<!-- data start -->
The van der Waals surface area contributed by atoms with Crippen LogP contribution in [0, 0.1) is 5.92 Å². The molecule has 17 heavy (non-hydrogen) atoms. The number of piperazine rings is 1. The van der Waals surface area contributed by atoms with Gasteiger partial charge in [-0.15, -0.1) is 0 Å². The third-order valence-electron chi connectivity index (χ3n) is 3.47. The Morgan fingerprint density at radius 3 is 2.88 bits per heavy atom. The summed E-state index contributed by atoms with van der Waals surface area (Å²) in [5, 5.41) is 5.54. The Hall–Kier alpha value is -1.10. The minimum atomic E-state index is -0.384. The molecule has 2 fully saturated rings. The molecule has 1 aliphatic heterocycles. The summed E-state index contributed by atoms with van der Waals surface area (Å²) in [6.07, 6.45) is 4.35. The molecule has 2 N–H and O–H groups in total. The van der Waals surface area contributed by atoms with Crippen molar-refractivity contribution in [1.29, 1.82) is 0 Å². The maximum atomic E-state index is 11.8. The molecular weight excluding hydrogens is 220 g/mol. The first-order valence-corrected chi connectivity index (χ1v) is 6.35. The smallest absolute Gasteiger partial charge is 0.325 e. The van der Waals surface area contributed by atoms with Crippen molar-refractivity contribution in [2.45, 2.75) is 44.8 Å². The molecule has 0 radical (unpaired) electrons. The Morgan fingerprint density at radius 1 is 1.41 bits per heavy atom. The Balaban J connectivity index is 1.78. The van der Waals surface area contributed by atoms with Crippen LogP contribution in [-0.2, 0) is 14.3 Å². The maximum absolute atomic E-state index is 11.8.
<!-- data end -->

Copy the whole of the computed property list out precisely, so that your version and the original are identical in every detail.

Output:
The van der Waals surface area contributed by atoms with Crippen LogP contribution in [0, 0.1) is 5.92 Å². The molecule has 17 heavy (non-hydrogen) atoms. The number of piperazine rings is 1. The van der Waals surface area contributed by atoms with Gasteiger partial charge in [-0.15, -0.1) is 0 Å². The third-order valence-electron chi connectivity index (χ3n) is 3.47. The Morgan fingerprint density at radius 3 is 2.88 bits per heavy atom. The summed E-state index contributed by atoms with van der Waals surface area (Å²) in [5, 5.41) is 5.54. The Hall–Kier alpha value is -1.10. The minimum atomic E-state index is -0.384. The molecule has 2 fully saturated rings. The molecule has 1 aliphatic heterocycles. The summed E-state index contributed by atoms with van der Waals surface area (Å²) in [6.07, 6.45) is 4.35. The molecule has 2 N–H and O–H groups in total. The van der Waals surface area contributed by atoms with Crippen molar-refractivity contribution in [1.29, 1.82) is 0 Å². The maximum atomic E-state index is 11.8. The molecular weight excluding hydrogens is 220 g/mol. The first-order valence-corrected chi connectivity index (χ1v) is 6.35. The smallest absolute Gasteiger partial charge is 0.325 e. The van der Waals surface area contributed by atoms with Crippen molar-refractivity contribution in [2.45, 2.75) is 44.8 Å². The molecule has 0 radical (unpaired) electrons. The Morgan fingerprint density at radius 1 is 1.41 bits per heavy atom. The Balaban J connectivity index is 1.78. The van der Waals surface area contributed by atoms with Crippen LogP contribution in [-0.2, 0) is 14.3 Å². The maximum absolute atomic E-state index is 11.8.